SEC Charges Five Executives and Finance Professionals Behind Fraudulent Bond Offering by International Law Firm
The Securities and Exchange Commission today charged five executives and finance professionals with facilitating a $150 million fraudulent bond offering by Dewey & LeBoeuf, the international law firm where they worked.
The SEC alleges that the five turned to accounting fraud when the firm needed money to weather the economic recession and steep costs from a merger. Fearful that declining revenue might cause its bank lenders to cut off access to the firm’s credit lines, Dewey & LeBoeuf’s leading financial professionals combed through its financial statements line by line and devised ways to artificially inflate income and distort financial performance. Dewey & LeBoeuf then resorted to the bond markets to raise significant amounts of cash through a private offering that seized on the phony financial numbers.
“Investors were led to believe they were purchasing bonds issued by a prestigious law firm that had weathered the financial crisis and was poised for growth,” said Andrew J. Ceresney, director of the SEC’s Division of Enforcement. “Dewey & LeBoeuf’s senior-most finance personnel used a grab bag of accounting gimmicks to create that illusion, and top executives green-lighted the decision to sell $150 million in bonds to investors as a desperate grasp for cash on the basis of blatantly falsified financial results.”
The SEC’s complaint filed in federal court in Manhattan charges the following executives at Dewey & LeBoeuf, which is no longer in business: chairman Steven Davis, executive director Stephen DiCarmine, chief financial officer Joel Sanders, finance director Frank Canellas, and controller Tom Mullikin.
In a parallel action, the Manhattan District Attorney’s Office today announced criminal charges against Davis, DiCarmine, and Sanders.
According to the SEC’s complaint, the roots of the fraud date back to late 2008 when senior financial officers began to conjure up fake revenue by manipulating various entries in Dewey & LeBoeuf’s internal accounting system. The firm’s profitability was inflated by approximately $36 million (15 percent) in its 2008 financial results through this use of accounting tricks. For example, compensation for certain personnel was falsely reclassified as an equity distribution in the amount of $13.8 million when they in fact those personnel had no equity in the firm. The improper accounting also reversed millions of dollars of uncollectible disbursements, mischaracterized millions of dollars of credit card debt owed by the firm as bogus disbursements owed by clients, and inaccurately accounted for significant lease obligations held by the firm.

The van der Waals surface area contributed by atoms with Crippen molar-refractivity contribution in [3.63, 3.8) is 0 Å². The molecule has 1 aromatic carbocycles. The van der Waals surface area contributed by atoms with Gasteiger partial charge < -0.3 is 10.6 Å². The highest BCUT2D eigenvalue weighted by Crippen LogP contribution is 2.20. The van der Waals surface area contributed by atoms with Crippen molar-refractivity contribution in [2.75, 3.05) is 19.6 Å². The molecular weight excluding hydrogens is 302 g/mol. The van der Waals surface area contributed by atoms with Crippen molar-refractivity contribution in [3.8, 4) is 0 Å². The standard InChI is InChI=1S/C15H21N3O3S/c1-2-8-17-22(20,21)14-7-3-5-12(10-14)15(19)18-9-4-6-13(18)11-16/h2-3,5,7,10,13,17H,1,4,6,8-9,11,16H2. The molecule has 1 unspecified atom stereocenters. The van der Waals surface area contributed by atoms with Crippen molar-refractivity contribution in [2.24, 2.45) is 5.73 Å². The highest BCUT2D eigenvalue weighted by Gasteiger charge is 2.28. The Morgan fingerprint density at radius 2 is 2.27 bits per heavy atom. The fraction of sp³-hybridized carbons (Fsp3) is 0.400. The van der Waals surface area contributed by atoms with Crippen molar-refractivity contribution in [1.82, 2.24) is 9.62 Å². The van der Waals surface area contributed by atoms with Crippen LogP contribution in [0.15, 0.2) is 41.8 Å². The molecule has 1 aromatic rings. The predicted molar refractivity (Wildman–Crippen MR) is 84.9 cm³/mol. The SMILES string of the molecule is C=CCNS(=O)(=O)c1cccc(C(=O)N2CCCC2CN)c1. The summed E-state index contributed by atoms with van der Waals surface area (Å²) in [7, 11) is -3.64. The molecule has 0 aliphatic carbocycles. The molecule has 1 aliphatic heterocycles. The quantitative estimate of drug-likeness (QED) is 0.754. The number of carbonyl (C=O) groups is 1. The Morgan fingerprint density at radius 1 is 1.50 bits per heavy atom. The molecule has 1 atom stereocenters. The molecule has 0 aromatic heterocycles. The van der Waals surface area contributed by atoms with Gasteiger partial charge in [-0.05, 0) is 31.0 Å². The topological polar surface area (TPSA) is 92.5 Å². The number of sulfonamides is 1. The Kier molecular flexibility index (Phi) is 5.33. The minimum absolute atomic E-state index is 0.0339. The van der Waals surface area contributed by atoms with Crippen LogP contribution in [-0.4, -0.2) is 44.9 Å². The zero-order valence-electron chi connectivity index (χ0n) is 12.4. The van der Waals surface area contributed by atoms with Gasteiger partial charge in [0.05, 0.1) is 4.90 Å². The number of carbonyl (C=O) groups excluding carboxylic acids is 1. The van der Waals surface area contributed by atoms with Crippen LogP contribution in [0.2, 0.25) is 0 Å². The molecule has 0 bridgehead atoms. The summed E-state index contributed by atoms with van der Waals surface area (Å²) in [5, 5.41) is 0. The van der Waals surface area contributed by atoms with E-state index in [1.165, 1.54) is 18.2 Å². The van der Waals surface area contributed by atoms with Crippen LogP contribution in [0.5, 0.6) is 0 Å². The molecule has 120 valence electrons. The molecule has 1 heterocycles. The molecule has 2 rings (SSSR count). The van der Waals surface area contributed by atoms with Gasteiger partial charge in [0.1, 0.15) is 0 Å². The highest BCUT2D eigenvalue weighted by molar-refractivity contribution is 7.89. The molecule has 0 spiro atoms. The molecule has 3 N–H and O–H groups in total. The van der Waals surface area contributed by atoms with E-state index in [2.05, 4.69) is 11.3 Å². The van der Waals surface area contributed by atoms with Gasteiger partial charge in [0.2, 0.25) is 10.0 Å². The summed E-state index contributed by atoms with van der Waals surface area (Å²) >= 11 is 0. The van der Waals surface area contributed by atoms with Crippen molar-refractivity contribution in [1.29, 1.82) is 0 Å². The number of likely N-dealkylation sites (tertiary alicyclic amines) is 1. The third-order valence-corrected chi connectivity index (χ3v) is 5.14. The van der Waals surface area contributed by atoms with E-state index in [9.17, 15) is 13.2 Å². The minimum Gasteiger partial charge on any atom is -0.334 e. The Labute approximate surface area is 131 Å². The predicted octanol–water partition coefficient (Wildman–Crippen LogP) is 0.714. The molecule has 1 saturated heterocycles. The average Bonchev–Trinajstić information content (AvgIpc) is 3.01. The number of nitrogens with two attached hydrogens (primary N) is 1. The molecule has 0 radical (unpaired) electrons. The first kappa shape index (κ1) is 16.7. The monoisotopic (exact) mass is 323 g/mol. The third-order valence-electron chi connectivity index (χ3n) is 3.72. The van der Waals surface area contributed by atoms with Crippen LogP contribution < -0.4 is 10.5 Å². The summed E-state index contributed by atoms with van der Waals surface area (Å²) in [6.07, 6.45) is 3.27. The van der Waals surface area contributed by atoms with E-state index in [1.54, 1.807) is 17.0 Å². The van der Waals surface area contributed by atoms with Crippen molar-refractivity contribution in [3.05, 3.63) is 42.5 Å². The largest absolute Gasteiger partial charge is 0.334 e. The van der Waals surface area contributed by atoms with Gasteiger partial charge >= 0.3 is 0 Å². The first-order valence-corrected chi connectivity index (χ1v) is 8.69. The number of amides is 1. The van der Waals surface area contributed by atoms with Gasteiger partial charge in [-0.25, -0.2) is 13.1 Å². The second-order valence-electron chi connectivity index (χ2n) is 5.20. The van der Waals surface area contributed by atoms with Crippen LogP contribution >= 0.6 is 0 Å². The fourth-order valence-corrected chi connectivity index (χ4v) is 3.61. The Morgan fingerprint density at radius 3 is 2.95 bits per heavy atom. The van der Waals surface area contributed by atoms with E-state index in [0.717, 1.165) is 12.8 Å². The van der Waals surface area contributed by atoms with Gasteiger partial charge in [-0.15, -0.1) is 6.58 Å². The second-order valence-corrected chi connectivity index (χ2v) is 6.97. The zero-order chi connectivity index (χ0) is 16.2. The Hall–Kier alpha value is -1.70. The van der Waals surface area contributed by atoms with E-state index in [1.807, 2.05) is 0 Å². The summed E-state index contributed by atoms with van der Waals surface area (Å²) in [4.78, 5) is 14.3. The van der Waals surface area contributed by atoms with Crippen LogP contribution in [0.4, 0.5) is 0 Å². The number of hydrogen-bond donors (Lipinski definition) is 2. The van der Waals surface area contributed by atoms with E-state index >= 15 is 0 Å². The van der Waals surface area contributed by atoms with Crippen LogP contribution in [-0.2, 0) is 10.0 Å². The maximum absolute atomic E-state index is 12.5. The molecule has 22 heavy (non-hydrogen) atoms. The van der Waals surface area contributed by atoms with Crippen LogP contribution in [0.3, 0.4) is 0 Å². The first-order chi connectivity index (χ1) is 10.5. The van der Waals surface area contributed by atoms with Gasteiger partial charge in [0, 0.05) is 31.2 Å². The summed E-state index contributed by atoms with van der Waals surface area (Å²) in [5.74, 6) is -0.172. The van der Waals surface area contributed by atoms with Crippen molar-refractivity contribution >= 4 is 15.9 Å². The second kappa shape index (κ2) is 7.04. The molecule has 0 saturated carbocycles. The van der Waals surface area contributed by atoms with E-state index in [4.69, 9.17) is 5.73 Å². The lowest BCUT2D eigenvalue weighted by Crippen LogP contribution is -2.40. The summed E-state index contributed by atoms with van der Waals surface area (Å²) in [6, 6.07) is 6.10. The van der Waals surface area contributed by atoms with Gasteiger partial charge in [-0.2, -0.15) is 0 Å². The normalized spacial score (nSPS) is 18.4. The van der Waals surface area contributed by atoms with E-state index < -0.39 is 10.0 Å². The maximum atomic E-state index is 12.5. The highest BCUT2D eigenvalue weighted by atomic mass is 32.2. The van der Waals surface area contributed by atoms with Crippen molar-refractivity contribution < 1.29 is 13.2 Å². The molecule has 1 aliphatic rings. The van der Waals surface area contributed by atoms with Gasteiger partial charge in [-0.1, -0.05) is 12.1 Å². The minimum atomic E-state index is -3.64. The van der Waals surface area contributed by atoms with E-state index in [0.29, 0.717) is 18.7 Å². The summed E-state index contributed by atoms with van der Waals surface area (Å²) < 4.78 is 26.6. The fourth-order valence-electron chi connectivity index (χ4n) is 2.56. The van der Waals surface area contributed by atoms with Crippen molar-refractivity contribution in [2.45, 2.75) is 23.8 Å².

The SEC alleges that Dewey & LeBoeuf finance executives continued using these and other fraudulent techniques to prepare its 2009 financial statements, which were misstated by $23 million. The culture of accounting fraud was so prevalent at the firm that Canellas sent Sanders an e-mail with a schedule containing a list of suggested cost savings to the budget. Among them was a $7.5 million line item reduction entitled “Accounting Tricks.”
According to the SEC’s complaint, Sanders acknowledged in separate e-mail communications, “I don’t want to cook the books anymore. We need to stop doing that.” But he and other finance personnel continued to banter about ways to create fake income. For example, in the midst of a mad scramble at year-end 2008 to meet obligations to bank lenders, Sanders boasted to DiCarmine in an e-mail, “We came up with a big one: Reclass the disbursements.” DiCarmine responded, “You always do in the last hours. That’s why we get the extra 10 or 20% bonus. Tell [Sanders’ wife], stick with me! We’ll buy a ski house next.” DiCarmine later e-mailed Sanders, “You certainly cheered the Chairman up. I could use a dose.” Sanders answered, “I think we made the covenants and I’m shooting for 60%.” He cryptically added, “Don’t even ask – you don’t want to know.”
The SEC alleges that Dewey & LeBoeuf didn’t want investors in the bond offering to know either. The firm continued using and concealing improper accounting practices well after the offering closed in April 2010. The note purchase agreement governing the bond offering required Dewey & LeBoeuf to provide investors and lenders with quarterly certifications. The quarterly certifications made by the firm were all fraudulent.
“As Dewey & LeBoeuf’s revenue was falling and the firm was struggling to meet commitments, its top executives and finance professionals brazenly looked for ways to create fake income and retain their lucrative salaries and bonuses,” said Andrew M. Calamari, director of the SEC’s New York Regional Office.
The SEC’s complaint alleges that Davis violated Section 17(a) of the Securities Act of 1933, Section 10(b) of the Securities Exchange Act of 1934, and Rule 10b-5. The complaint alleges that DiCarmine, Sanders, Canellas, and Mullikin violated Section 17(a) of the Securities Act and aided and abetted Dewey LeBoeuf’s and Davis’ violations of Section 10(b) of the Exchange Act and Rule 10b-5(b) pursuant to Section 20(e) of the Exchange Act. The SEC is seeking disgorgement and financial penalties as well as permanent injunctions against all five defendants, and officer and director bars against Davis, DiCarmine, and Sanders. The SEC also will separately seek to prohibit Davis and DiCarmine from practicing as lawyers on behalf of any publicly traded company or other entity regulated by the SEC.
The SEC's investigation, which is continuing, has been conducted by William Finkel, Joseph Ceglio, Christopher Mele, and Michael Osnato. The case has been supervised by Sanjay Wadhwa. The litigation will be led by Howard Fischer. The SEC appreciates the assistance of the Manhattan District Attorney’s Office and the Federal Bureau of Investigation.